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Boris bridge: Northern Ireland-Scotland link like ‘raising the Titanic’


The project was compared to "raising the Titanic".

The project was compared to "raising the Titanic".

Ramora CEO David Welch Credit: BBC

Ramora CEO David Welch Credit: BBC


The project was compared to "raising the Titanic".

Building a bridge or tunnel between Northern Ireland and Scotland – which would traverse Britain’s largest known military dump – would be like “raising the Titanic”, a munitions expert has said.

David Welch, managing director of bomb and explosives disposal experts Ramora UK, said the project being considered in a feasibility study by the UK government is “not impossible” but would be “incredibly challenging”.

Scottish architect Alan Dunlop has put forward a proposal for a rail-and-road bridge between Portpatrick in Scotland and Larne in Northern Ireland in a project frequently touted by the Prime Minister, leading it to be dubbed the ‘Boris Bridge’.

But Mr Welch compared it to Northern Ireland’s most famous and tragic shipbuilding exploit. “It’s a bit like raising the Titanic,” he told CNN.

Plans for the bridge have been described as a “pipe dream” by Sinn Fein deputy leader Michelle O’Neill, while Scotland’s First Minister Nicola Sturgeon said it diverged from “the real issues”.

Infrastructure Minister Nichola Mallon has said the “astronomical costs” would be better spent improving transport links in Northern Ireland and it would not bring about the enhancements people would expect “until we have addressed the longstanding issues within our existing transport network”.

If achieved, the bridge would be a feat of engineering spanning the 50km Beaufort’s Dyke with an average depth of 150 metres and almost twice that at its deepest point.

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Mr Welch said “a considerable clearance campaign” of more than a million tonnes of unexploded munitions would have to take place before anything was built, amounting to “many, many millions of pounds” in cost.

“You need to be confident that the area in which you’re about to place equipment or assets or people is sufficiently clear to allow the safe mooring or positioning of the vessels and everything else,” he told CNN.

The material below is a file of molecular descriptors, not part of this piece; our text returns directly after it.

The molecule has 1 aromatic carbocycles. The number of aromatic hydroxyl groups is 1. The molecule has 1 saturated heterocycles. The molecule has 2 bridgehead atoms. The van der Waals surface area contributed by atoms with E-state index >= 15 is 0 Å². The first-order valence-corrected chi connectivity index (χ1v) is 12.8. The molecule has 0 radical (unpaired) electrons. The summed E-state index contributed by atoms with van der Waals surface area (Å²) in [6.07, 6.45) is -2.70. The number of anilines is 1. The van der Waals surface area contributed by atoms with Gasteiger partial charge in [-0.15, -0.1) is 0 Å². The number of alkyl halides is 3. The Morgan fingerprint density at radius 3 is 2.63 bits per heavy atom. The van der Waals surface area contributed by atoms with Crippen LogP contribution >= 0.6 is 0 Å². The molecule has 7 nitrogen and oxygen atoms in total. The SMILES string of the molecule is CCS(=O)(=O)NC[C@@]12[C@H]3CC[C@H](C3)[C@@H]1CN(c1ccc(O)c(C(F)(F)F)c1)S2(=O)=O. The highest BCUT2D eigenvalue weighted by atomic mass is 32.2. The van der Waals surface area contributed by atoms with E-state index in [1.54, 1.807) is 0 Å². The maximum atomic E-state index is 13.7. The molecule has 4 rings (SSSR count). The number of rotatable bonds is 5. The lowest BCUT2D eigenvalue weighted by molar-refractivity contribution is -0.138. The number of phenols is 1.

“What you don’t want is to clear an area around the bridge, only for it to over time have migrated munitions move up against the base of the bridge.”

Transport Minister Grant Shapps told the BBC in March if a fixed sea link is built, the weather factors mean it is more likely to be a tunnel than a bridge.

There is “existing infrastructure, you’ve got cables, you’ve got shipping lanes,” said Paul Quigley, geotechnical engineer and director of Gavin & Doherty. “When you start to map the seabed, it’s surprising how constrained the resources can be.”

“What Brexit has shown is there is a sizable volume of trade that comes into Dublin from (Britain) and it’s destined for Northern Ireland,” Mr Quigley added. He said it would be hard to get stakeholders to invest in a route that directs traffic further away from Belfast or Londonderry.

“The real constraint on the bridge is the fact that, given the weather conditions, there will be periods when you will close a bridge due to high winds and just the safety aspects. The other issue is you’re putting a structure into a very harsh environment. The maintenance of a bridge structure is likely to be prohibitive,” he said. “It’s good to dream and good to imagine these things,” but there has “to be a project need.”

Architect Alan Dunlop said there has not been a major infrastructure project that hasn’t received criticism.

Projects in similarly “difficult geological conditions” haven’t been “as challenging as this”, he admitted. But he believes that “within the United Kingdom, we have absolutely the engineering and architectural talent to tackle this.”

The price tag on his “Celtic Crossing” bridge would be £20bn and would also include a sea tunnel.

Paul Quigley said the figure is based on technology associated with the 1994 Channel Tunnel project but the costs could be much higher because “we’re in a very different era in terms of environmental compliance and risk assessment.”

Minister Nichola Mallon added: “We already suffer a substantial infrastructure deficit, especially in the north west and while the British Government has given many promises to deliver schemes to address this deficit, not least those set out in the New Decade New Approach, funding has still not appeared.

"I believe that these projects taken together will have a much more positive impact on connectivity right across the north.

"Transport is a devolved responsibility and decisions for local people must be made here by locally elected and locally accountable Ministers. If there is more money available from London to spend on transport infrastructure, then it should be spent on proven schemes that we already know will make a positive difference to people here.

"As I have demonstrated through my regular work with ministers in the south, England, Scotland and Wales, I believe in partnership working across these islands however I am not prepared to have any British Government ignore devolved responsibilities to serve its own interests rather than that of the people of Northern Ireland.”

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